Friends, I am about to do what no upstate New Yorker does lightly. I am about to share my spiedies recipe.
Understand, this isn't my actual spiedies recipe. This is an approximation of how I make 'em, jotted down for the first time ever during a recent spiedies-making episode.
The main principles which my method follows are... wait, what?
What are spiedies?
Oh. Spiedies (pronounced "speedies") are a regional dish found within roughly 60 miles of Binghamton, New York. They are chunks of spiced, marinated meat, eaten in a sandwich. When I was a kid I thought they were called "spiedies" because they cook very quickly. Now that I am grown up and have Google, I'm able to find out that nobody knows why they're called spiedies. When I was a kid they were almost always made with beef. Nowadays I think they are more often made with chicken.
Anyway, spiedies are not good for you, but I like to think my version is less-not-good-for-you than others.
Warning: Spiedies are addictive.
2 large garlic cloves
1 lb (450 grams) organic free-range boneless, skinless chicken breast
1/2 cup olive oil (Metric conversion table for recipes)
1/4 cup red wine vinegar
1/4 tsp lime juice
1/4 tsp turmeric
pinch fresh ground black pepper
1/8 tsp Jane's Crazy Mixed-Up Salt (optional)
1 T1 fresh basil (about 8 leaves)
1 T fresh sage
1 tsp fresh oregano
4 spearmint leaves and 2 peppermint leaves (or 1 tsp combined fresh mint)
Chop the garlic and set it aside to rest.
Combine the olive oil, vinegar and lime juice in a large measuring cup. Add the turmeric, pepper, and salt. Set aside.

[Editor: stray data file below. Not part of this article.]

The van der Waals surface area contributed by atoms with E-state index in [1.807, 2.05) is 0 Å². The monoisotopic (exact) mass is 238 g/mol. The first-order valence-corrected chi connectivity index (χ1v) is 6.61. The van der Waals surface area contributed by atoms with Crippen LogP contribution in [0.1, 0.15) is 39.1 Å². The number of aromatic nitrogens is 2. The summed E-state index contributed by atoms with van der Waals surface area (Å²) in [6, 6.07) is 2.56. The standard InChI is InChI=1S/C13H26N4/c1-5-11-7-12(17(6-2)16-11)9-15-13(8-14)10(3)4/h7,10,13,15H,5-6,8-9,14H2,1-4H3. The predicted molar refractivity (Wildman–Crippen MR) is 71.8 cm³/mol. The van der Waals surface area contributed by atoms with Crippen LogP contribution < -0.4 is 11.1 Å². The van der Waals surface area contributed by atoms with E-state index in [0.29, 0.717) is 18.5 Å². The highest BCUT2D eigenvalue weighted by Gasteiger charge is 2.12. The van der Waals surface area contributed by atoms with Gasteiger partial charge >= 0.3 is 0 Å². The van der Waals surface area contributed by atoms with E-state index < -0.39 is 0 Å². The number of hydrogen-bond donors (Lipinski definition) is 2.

Chop the herbs; set aside.
Remove all fat from the chicken and cut it into chunks or strips no more than 1" in size. Put the chicken in a bowl or plastic bag.
Beat the oil, vinegar and lime juice briskly with a fork for 1 minute. It will separate immediately, but at least you tried. Add the garlic; stir. Add the herbs and stir thoroughly.
Pour this marinade over the chicken and stir well. Marinate in the refrigerator for 24 hours or more, stirring occasionally in a vain effort to get the oil and vinegar back together.
The olive oil may solidify in the fridge. For this reason, I prefer to use a plastic bag. Frequent vigorous (but not too vigorous) squishing of the plastic bag can reliquefy the oil.
Once the spiedies are marinated, remove them from the liquid. Fry them. (The oil will tend to splatter, so you might want to cover the pan. Alternatively, they can be skewered and cooked outdoors on a grill.) Drain on paper towels or paper bags, and serve in your preferred sandwich wrapper. I like to use toasted Italian bread. Traditionally nothing joins the spiedies inside the sandwich. It's just spiedies and bread.
Alternative for those avoiding starches: Cut each chicken breast into three or four thin cutlets, instead of chunks or strips. Marinate. Then, instead of frying, spread the marinated spiedies on a cookie sheet and bake in a 350 degree oven for 20-25 minutes, or until cooked through. (Slice and make sure there's no pink inside.)
The fresh herbs, by the way, are why I prefer to make spiedies in the summer. But don't go out and buy all that stuff if you haven't got it growing. And if you have thyme, which grows wild in much of upstate New York, use that too. Just use whatever you have, in whatever combination you want. Spiedies are essentially a state of mind.
1 If using dried herbs, use 1/3 as much. 1 T fresh= 1 tsp dried. 1 tsp fresh= 1/3 tsp dried.